The final phase of the NFL offseason is wrapping up around the league with teams running through veteran minicamps. These mandatory three-day sessions provide players and coaches with an opportunity to get on the field one more time before everyone reports back in late July for training camp.
But unlike those summer training camp sessions in full pads, which feature live contact and position battles, these minicamp practice sessions in shorts and helmets are an extension of spring OTAs where teams can review the playbook and focus on technique.
“It helps prepares guys mentally for what a regular-season day is structured as. Also, it wraps up OTAs, and you can see what progress you have made,” Giants offensive guard Geoff Schwartz told me. “But, ultimately, minicamp is without pads, so there’s only so much that can be taken from these practices.”
The overall structure and schedule of minicamp has changed over the years.
During my career, players would go through a weekend session with two-a-days on Friday and Saturday followed by a Sunday morning practice. That allowed coaches to work through a training camp-style schedule before the players would race to their cars or run to the airport on Sunday afternoon to get out of town for another four to five weeks.
Those weekends would beat up your legs a little bit and test your conditioning. Plus, more practice time meant more game-situation periods.
However, the drill hasn’t really changed. Camps in today’s league are still teaching sessions, and no one is truly competing for a paycheck in shorts. Defensive backs are going to pull up at the point of attack against wide receivers, there is a quick whistle on running plays with defenders “tagging off” on ball-carriers, and the physicality on the line of scrimmage is lacking without shoulder pads.
Yes, coaches can get a feel for players and the roles they could play during the regular season, but forget about projecting who makes the final 53-man roster at this point on the NFL calendar, because everything is going to change come late July and early August.
It is a different game in pads, and some guys who make plays all over the field in an early June practice can completely disappear when that horn blows to open the first session of training camp. They turn into ghosts when it’s time to hit and quickly fade down the depth chart.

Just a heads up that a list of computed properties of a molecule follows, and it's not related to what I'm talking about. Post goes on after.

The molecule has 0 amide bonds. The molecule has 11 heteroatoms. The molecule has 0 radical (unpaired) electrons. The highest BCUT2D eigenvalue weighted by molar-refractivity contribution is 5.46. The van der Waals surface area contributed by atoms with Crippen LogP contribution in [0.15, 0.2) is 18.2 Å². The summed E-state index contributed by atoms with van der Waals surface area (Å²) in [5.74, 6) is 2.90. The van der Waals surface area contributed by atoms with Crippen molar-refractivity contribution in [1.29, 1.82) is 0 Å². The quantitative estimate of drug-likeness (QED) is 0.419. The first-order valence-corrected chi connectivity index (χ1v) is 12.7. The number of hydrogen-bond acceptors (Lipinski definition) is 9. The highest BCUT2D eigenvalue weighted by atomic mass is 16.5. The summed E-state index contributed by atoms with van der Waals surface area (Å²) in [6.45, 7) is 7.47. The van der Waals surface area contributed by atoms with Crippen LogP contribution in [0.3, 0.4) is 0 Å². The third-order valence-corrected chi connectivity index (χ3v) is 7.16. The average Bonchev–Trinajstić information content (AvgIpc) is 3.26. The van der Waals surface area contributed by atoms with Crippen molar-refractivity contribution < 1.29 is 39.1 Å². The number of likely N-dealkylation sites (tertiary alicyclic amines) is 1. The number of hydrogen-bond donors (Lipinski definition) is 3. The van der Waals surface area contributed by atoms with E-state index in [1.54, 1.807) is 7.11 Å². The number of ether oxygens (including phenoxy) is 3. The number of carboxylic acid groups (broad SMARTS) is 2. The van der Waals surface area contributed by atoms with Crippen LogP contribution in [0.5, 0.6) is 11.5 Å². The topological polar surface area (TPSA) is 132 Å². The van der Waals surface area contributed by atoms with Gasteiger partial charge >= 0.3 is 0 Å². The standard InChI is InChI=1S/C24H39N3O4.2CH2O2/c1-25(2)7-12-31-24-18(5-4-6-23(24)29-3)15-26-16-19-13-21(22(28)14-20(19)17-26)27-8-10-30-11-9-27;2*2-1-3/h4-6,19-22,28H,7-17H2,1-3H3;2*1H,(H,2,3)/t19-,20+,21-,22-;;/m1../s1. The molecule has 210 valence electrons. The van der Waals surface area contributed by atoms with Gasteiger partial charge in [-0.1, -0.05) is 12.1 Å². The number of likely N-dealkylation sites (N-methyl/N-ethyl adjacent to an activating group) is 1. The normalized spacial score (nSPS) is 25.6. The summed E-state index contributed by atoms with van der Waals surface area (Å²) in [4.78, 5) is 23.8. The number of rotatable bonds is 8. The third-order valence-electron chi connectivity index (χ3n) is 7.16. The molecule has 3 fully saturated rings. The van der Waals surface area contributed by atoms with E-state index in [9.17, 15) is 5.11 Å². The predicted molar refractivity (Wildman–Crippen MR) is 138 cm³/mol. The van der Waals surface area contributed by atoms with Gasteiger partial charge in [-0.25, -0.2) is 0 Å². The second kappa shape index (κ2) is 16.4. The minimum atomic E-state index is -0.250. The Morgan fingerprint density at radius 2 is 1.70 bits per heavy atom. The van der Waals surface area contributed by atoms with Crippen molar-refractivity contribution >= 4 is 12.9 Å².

In my opinion, minicamp (along with OTAs) is more about alignment, scheme execution and individual technique.
You can make mistakes in minicamp, take chances and test your footwork, leverage and hand placement. It's a time to see what you can get away with and figure out what you need to improve, because no one wins games in early June despite the company-line narratives coaches feed the media.
This is a time to develop as a player, and everyone needs to develop in the offseason. From Peyton Manning and Richard Sherman to second-year guys covering kicks and looking to solidify backup spots in the secondary, everyone needs reps to clean up weaknesses and build on their strengths.
Individual periods are longer in minicamps than in training camp sessions, and that provides players with more time to focus on their core techniques as they apply to the base schemes installed during the spring.
Cardinals outside linebacker Lorenzo Alexander is entering his 10th NFL season, but the veteran still sees the value minicamp can provide from both a scheme and technique perspective in the Arizona defensive system.
“I’m asked to play different positions, so [that means] getting a strong grasp on our scheme so I can disguise better [and] understanding other people’s jobs so I know when I can cheat my alignment and make plays,” Alexander said. “And I’m always working on my technique making sure it’s solid as well as trying to improve areas of weakness.”
The rookies have already gotten a taste of the veteran speed they're competing against during OTA sessions, but this is another chance for coaches to see the learning curve on the field. Both physically and mentally, coaches expect the arrow to be pointing up at this point of the offseason, given the classroom work, weight room training and spring practices the rookies have already experienced.
That means a gradual development in the playbook, fewer busts on the field and a conditioning level that meets pro standards.
Unlike those early offseason rookie camps where some first-year players can fail to make it through a session or go down with muscle injuries, these guys should be stronger and more prepared to handle the tempo of an NFL practice while staying off the ground.
The main thing through all this talk about scheme, individual technique and execution on the field, though, is to try to make it out of camp healthy. That’s it. Get in three more days of work, have the playbook installed and then take some time off before everyone is ready to compete when the pads go on.
Seven-year NFL veteran Matt Bowen is an NFL national lead writer for Bleacher Report.